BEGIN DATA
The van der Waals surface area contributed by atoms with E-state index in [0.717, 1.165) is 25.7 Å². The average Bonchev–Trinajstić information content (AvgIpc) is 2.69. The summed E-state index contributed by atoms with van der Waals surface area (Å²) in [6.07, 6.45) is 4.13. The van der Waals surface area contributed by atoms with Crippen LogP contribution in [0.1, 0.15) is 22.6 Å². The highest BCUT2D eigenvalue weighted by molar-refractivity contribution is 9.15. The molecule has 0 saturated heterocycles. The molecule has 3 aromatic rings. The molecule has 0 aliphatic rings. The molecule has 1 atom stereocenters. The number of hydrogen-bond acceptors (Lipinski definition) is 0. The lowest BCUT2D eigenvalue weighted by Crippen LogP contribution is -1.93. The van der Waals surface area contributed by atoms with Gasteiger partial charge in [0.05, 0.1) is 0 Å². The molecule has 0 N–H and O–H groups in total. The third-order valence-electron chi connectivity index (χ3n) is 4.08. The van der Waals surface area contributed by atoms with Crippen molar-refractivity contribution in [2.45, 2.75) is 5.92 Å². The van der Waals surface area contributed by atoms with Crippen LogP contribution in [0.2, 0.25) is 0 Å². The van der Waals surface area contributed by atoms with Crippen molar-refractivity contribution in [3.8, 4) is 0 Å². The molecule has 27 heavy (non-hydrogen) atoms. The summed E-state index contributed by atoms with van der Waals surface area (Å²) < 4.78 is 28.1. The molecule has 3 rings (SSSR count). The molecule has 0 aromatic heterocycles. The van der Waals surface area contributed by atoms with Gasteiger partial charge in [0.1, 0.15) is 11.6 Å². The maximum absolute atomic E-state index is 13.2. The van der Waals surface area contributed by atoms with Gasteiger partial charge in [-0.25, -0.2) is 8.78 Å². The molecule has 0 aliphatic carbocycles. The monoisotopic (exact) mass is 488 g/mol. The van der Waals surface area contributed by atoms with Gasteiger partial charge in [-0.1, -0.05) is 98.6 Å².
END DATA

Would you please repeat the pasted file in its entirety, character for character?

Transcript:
The van der Waals surface area contributed by atoms with E-state index in [0.717, 1.165) is 25.7 Å². The average Bonchev–Trinajstić information content (AvgIpc) is 2.69. The summed E-state index contributed by atoms with van der Waals surface area (Å²) in [6.07, 6.45) is 4.13. The van der Waals surface area contributed by atoms with Crippen LogP contribution in [0.1, 0.15) is 22.6 Å². The highest BCUT2D eigenvalue weighted by molar-refractivity contribution is 9.15. The molecule has 0 saturated heterocycles. The molecule has 3 aromatic rings. The molecule has 0 aliphatic rings. The molecule has 1 atom stereocenters. The number of hydrogen-bond acceptors (Lipinski definition) is 0. The lowest BCUT2D eigenvalue weighted by Crippen LogP contribution is -1.93. The van der Waals surface area contributed by atoms with Gasteiger partial charge in [0.05, 0.1) is 0 Å². The molecule has 0 N–H and O–H groups in total. The third-order valence-electron chi connectivity index (χ3n) is 4.08. The van der Waals surface area contributed by atoms with Crippen molar-refractivity contribution in [2.45, 2.75) is 5.92 Å². The van der Waals surface area contributed by atoms with Crippen LogP contribution in [0.2, 0.25) is 0 Å². The van der Waals surface area contributed by atoms with Crippen molar-refractivity contribution in [3.8, 4) is 0 Å². The molecule has 27 heavy (non-hydrogen) atoms. The summed E-state index contributed by atoms with van der Waals surface area (Å²) < 4.78 is 28.1. The molecule has 3 rings (SSSR count). The molecule has 0 aromatic heterocycles. The van der Waals surface area contributed by atoms with Gasteiger partial charge in [0.1, 0.15) is 11.6 Å². The maximum absolute atomic E-state index is 13.2. The van der Waals surface area contributed by atoms with Gasteiger partial charge in [-0.25, -0.2) is 8.78 Å². The molecule has 0 aliphatic carbocycles. The monoisotopic (exact) mass is 488 g/mol. The van der Waals surface area contributed by atoms with Gasteiger partial charge in [-0.1, -0.05) is 98.6 Å².